For Tim Coughlan, the pitmaster at Grace & Grit caterers in Southold, the open flames of a grill offers a primal outlet to both play with fire and to turn a piece of raw meat into sustenance. “It brings out the caveman in me,” he said. “It goes back to the origins of cooking.”
The smell of char-grilled meat and vegetables is in the air as barbecue season is in full swing on the North Fork. But Coughlan, who studied at Johnson & Wales University’s campus in Charlotte, North Carolina, and worked at various restaurants in the South, reminds home chefs to watch what they label “barbecue.”
“The New York definition of barbecue is usually burgers, dogs and chicken on a grill,” he said. “That’s a cookout, not a barbecue. Not that there’s anything wrong with that.”
If you are looking to take your grill game up a notch, however, Coughlan has a simple prescription. Number one, make sure you are investing in quality protein and fresh produce.
Living on the East End means ready access to pasture-raised meat and flavorful, in-season veggies. Deep Roots Farm, in Southold, 8 Hands Farm, in Cutchogue, McCall Wines, also in Cutchogue and Browder’s Birds, in Mattituck are all good places to start for high-quality, humanely raised beef, pork, chicken and more. As for vegetables, you’ll find squash, peppers, onions, eggplant and, of course, local corn at most any North Fork farmstand.
Next comes the question of what marinade or rub to use. For Coughlan, less can be more.
“If I’m cooking for myself, I stick to salt and pepper,” Coughlan said. “I don’t need all the stuff to jazz it up.”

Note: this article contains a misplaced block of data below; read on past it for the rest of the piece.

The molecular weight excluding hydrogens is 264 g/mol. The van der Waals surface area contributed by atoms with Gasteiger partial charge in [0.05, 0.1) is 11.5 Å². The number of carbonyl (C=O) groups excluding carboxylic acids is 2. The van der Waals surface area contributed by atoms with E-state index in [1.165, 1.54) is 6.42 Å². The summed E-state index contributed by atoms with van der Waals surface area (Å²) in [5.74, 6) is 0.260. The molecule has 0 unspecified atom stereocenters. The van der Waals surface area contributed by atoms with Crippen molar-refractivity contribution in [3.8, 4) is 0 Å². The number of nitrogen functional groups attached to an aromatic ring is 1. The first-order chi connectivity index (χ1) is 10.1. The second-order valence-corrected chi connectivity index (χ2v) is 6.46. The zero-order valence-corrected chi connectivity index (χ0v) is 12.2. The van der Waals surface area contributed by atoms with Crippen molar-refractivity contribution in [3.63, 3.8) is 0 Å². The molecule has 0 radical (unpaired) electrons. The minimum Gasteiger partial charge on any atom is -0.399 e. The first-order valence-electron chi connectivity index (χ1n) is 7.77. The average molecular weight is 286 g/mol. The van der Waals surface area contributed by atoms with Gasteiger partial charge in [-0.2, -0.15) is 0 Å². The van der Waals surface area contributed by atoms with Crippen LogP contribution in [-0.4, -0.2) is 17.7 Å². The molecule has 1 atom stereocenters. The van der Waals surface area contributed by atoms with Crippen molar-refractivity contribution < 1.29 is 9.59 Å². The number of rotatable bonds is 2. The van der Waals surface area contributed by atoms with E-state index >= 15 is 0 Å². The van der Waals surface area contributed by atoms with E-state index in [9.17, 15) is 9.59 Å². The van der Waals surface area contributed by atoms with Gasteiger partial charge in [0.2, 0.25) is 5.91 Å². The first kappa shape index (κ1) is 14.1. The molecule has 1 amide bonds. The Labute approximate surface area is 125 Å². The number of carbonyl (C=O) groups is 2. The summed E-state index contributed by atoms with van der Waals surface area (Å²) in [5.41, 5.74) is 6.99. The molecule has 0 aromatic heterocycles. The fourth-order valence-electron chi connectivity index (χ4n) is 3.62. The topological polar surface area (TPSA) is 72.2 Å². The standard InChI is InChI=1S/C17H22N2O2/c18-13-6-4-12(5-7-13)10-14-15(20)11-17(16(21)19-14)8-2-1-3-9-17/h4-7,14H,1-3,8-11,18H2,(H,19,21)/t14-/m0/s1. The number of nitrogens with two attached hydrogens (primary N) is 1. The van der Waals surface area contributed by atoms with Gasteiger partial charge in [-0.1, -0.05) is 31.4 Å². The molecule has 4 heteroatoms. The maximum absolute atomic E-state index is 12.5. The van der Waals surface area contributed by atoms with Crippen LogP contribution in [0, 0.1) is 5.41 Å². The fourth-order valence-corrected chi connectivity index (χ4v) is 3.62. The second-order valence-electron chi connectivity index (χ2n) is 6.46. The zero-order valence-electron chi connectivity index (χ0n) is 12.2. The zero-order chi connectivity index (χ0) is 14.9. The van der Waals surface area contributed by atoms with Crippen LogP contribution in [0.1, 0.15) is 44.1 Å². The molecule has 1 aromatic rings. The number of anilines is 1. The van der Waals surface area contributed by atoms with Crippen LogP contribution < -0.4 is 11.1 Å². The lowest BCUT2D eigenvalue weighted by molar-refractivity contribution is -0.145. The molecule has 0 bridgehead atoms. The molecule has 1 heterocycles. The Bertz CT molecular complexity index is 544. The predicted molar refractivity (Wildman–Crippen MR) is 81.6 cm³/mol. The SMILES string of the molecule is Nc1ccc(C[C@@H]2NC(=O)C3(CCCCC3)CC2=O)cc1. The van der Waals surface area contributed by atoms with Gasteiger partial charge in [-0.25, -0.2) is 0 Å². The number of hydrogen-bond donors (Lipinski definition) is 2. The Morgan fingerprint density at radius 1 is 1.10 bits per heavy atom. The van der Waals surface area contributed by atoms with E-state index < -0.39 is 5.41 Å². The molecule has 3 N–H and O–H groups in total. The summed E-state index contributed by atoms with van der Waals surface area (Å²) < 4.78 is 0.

A few tips — if you are going to use wooden skewers for kebabs or veggies, soak them in water first so they don’t burn. Lightly coat the grill rack, not the food, with oil. Safest way to do this? Apply oil to a paper towel and use tongs to rub the towel it on the rack.
And try to keep part of the grill medium-hot and one part less so you can sear the meat, then finish the cooking at a lower temperature. Preparing a gas grill is simple, as you can just turn all but one of the burners off. But a charcoal grill is a bit more complicated, as you need to leave a space in the middle free of charcoal
Coughlan also recommends purchasing a perforated pan to grill anything that might slip between the grill racks — shrimp or mushrooms, for instance.
But say you’re already a proficient home griller but want to try your hand at cooking meat low and slow, for a super-tender texture and deep rich flavor. Then it’s time to get smoking.
“You don’t need to have a great big smoker to make successful barbecue,” Coughlan said. “You just need indirect and low heat.” So before going all in and purchasing a smoker, he suggests turning your propane or charcoal grill into an ersatz one.
Here’s the hack: Soak three or four handfuls of wood chips and wrap them in foil. Place the pouch directly on the flame and heat the grill to about 200 degrees. Close the lid and you have a makeshift method of cooking some real barbecue — dry-rubbed ribs, for example, or boneless pork butt for pulled pork. Careful, though. Coughlan calls the hack a gateway drug to becoming a bona fide smoker. “You’ll say, ‘Hey this works pretty good,’” he added. “And then you’ll want to invest in a smoker.”